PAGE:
“Thin and dark, my lord,–evidently a foreigner. When I said that you were now Lord Vargrave, he stared a moment, and said very abruptly that he recollected it perfectly, and then he laughed and walked away.”

“Did he not ask to see me?”

“No, my lord; he said he should take another opportunity. He was a strange-looking gentleman, and his clothes were threadbare.”

“Ah, some troublesome petitioner. Perhaps a Pole in distress! Remember I am never at home when he calls. Shut the door. To Lady Doltimore’s.”

Lumley’s heart beat as he threw himself back,–he again felt the grip of the madman at his throat. He saw, at once, that Cesarini had dogged him; he resolved the next morning to change his hotel, and to apply to the police. It was strange how sudden and keen a fear had entered the breast of this callous and resolute man!

On arriving at Lady Doltimore’s, he found Caroline alone in the drawing-room. It was a _tete-a-tete_ that he by no means desired.

“Lord Vargrave,” said Caroline, coldly, “I wished a short conversation with you; and finding you did not come in the morning, I sent you a note an hour ago. Did you receive it?”

“No; I have been from home since six o’clock,–it is now nine.”

“Well, then, Vargrave,” said Caroline, with a compressed and writhing lip, and turning very pale, “I tremble to tell you that I fear Doltimore suspects. He looked at me sternly this morning, and said, ‘You seem unhappy, madam; this marriage of Lord Vargrave’s distresses you!'”

“I warned you how it would be,–your own selfishness will betray and ruin you.”

“Do not reproach me, man!” said Lady Doltimore, with great vehemence. “From you at least I have a right to pity, to forbearance, to succour. I will not bear reproach from _you_.”

“I reproach you for your own sake, for the faults you commit against yourself; and I must say, Caroline, that after I had generously conquered all selfish feeling, and assisted you to so desirable and even brilliant a position, it is neither just nor high-minded in you to evince so ungracious a reluctance to my taking the only step which can save me from actual ruin. But what does Doltimore suspect? What ground has he for suspicion, beyond that want of command of countenance which it is easy to explain,–and which it is yet easier for a woman and a great lady [here Lumley sneered] to acquire?”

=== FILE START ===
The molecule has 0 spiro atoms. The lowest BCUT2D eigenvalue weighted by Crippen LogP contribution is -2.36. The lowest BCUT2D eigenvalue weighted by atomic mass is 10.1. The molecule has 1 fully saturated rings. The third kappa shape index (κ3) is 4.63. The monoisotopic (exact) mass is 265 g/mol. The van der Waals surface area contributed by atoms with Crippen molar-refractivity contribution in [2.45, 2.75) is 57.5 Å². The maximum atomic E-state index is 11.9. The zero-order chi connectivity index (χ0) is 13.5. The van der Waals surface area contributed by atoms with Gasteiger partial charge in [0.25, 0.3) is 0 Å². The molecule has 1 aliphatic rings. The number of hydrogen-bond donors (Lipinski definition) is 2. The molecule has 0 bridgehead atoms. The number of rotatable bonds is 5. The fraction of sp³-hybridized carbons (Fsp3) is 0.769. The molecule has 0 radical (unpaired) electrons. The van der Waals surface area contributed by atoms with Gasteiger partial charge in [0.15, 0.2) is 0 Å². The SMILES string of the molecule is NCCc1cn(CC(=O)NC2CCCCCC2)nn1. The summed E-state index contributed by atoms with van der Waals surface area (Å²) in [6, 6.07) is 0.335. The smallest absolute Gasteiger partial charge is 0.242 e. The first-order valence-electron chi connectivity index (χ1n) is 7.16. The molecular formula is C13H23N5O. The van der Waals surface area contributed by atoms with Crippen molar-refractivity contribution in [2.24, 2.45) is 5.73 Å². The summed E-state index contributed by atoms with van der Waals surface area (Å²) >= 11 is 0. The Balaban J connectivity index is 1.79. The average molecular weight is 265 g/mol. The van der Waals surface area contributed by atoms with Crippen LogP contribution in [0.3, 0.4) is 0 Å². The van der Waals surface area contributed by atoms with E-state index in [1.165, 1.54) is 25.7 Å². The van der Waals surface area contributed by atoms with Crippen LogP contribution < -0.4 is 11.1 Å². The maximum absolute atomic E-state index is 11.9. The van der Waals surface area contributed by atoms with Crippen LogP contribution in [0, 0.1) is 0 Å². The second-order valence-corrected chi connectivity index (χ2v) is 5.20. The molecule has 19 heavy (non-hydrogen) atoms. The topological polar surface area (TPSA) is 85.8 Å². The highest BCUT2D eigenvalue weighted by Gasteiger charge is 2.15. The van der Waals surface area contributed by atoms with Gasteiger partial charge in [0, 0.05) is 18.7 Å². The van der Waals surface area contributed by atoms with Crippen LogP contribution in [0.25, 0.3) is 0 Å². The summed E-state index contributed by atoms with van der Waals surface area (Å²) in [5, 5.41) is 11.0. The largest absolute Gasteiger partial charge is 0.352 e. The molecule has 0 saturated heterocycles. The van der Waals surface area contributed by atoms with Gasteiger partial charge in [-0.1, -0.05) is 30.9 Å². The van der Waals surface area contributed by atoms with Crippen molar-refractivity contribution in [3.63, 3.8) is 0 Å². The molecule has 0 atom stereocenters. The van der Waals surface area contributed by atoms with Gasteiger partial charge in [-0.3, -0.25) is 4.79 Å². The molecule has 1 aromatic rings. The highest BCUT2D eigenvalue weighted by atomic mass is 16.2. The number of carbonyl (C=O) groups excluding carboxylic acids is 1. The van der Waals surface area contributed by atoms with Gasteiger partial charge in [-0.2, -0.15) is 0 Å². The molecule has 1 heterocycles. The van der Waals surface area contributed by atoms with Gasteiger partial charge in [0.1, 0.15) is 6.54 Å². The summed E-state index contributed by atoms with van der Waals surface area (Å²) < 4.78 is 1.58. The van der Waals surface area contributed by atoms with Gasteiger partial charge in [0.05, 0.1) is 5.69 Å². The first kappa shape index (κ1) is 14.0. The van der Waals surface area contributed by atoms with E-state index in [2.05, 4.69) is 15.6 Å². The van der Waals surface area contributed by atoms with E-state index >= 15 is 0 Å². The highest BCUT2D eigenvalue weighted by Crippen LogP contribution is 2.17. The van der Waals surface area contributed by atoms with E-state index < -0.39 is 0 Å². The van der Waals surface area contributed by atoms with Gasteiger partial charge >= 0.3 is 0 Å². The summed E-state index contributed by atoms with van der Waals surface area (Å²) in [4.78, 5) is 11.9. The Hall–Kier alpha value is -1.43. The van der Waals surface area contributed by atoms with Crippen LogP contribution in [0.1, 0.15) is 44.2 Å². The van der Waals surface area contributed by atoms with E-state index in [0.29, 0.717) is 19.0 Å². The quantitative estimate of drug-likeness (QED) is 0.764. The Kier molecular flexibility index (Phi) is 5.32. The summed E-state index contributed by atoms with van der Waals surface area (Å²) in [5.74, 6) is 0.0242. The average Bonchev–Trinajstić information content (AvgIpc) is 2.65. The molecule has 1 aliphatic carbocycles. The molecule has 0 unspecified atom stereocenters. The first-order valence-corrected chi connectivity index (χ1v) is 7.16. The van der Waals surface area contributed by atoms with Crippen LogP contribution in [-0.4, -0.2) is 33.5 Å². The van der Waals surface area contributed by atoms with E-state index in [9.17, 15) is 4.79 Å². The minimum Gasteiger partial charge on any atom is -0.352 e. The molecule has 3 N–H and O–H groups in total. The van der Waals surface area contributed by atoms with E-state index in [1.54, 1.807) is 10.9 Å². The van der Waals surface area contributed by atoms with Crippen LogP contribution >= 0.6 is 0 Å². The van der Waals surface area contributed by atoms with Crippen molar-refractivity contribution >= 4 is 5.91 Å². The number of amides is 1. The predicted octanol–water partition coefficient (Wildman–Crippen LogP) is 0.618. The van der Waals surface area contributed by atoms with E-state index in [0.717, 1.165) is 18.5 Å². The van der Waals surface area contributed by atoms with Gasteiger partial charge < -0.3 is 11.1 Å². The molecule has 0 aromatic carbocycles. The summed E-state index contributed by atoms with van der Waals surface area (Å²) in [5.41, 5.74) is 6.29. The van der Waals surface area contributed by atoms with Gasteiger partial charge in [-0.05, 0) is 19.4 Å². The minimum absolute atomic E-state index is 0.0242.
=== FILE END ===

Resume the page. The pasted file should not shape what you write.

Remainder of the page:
“I know not; it has been put into his head. Paris is so full of slander. But, Vargrave–Lumley–I tremble, I shudder with terror, if ever Doltimore should discover–“

“Pooh! pooh! Our conduct at Paris has been most guarded, most discreet. Doltimore is Self-conceit personified,–and Self-conceit is horn-eyed. I am about to leave Paris,–about to marry, from under your own roof; a little prudence, a little self-control, a smiling face, when you wish us happiness, and so forth, and all is safe. Tush! think of it no more! Fate has cut and shuffled the cards for you; the game is yours, unless you revoke. Pardon my metaphor; it is a favourite one,–I have worn it threadbare; but human life _is_ so like a rubber at whist. Where is Evelyn?”

“In her own room. Have you no pity for her?”

“She will be very happy when she is Lady Vargrave; and for the rest, I shall neither be a stern nor a jealous husband. She might not have given the same character to the magnificent Maltravers.”

Here Evelyn entered; and Vargrave hastened to press her hand, to whisper tender salutations and compliments, to draw the easy-chair to the fire, to place the footstool,–to lavish the _petits soins_ that are so agreeable, when they are the small moralities of love.

Evelyn was more than usually pale,–more than usually abstracted. There was no lustre in her eye, no life in her step; she seemed unconscious of the crisis to which she approached. As the myrrh and hyssop which drugged the malefactors of old into forgetfulness of their doom, so there are griefs which stupefy before their last and crowning consummation!

Vargrave conversed lightly on the weather, the news, the last book. Evelyn answered but in monosyllables; and Caroline, with a hand-screen before her face, preserved an unbroken silence. Thus gloomy and joyless were two of the party, thus gay and animated the third, when the clock on the mantelpiece struck ten; and as the last stroke died, and Evelyn sighed heavily,–for it was an hour nearer to the fatal day,–the door was suddenly thrown open, and pushing aside the servant, two gentlemen entered the room.